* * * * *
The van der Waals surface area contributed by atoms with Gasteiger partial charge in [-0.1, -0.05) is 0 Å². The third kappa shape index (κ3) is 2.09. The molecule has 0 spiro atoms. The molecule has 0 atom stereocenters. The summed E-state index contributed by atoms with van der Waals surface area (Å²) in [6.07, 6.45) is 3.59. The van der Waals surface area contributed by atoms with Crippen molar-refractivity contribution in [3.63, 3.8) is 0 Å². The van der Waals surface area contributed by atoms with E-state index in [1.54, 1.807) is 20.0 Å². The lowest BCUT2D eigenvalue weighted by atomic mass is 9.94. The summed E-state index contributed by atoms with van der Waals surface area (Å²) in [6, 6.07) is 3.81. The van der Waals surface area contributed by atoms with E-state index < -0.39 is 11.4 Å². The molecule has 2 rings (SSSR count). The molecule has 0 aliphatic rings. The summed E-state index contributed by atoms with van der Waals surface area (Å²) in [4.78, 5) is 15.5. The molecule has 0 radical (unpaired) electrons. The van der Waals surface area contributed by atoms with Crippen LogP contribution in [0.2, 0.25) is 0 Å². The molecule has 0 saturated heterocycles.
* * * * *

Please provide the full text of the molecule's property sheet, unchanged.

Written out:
The van der Waals surface area contributed by atoms with Gasteiger partial charge in [-0.1, -0.05) is 0 Å². The third kappa shape index (κ3) is 2.09. The molecule has 0 spiro atoms. The molecule has 0 atom stereocenters. The summed E-state index contributed by atoms with van der Waals surface area (Å²) in [6.07, 6.45) is 3.59. The van der Waals surface area contributed by atoms with Crippen molar-refractivity contribution in [3.63, 3.8) is 0 Å². The van der Waals surface area contributed by atoms with E-state index in [1.54, 1.807) is 20.0 Å². The lowest BCUT2D eigenvalue weighted by atomic mass is 9.94. The summed E-state index contributed by atoms with van der Waals surface area (Å²) in [6, 6.07) is 3.81. The van der Waals surface area contributed by atoms with E-state index < -0.39 is 11.4 Å². The molecule has 2 rings (SSSR count). The molecule has 0 aliphatic rings. The summed E-state index contributed by atoms with van der Waals surface area (Å²) in [4.78, 5) is 15.5. The molecule has 0 radical (unpaired) electrons. The van der Waals surface area contributed by atoms with Crippen LogP contribution in [0.2, 0.25) is 0 Å². The molecule has 0 saturated heterocycles.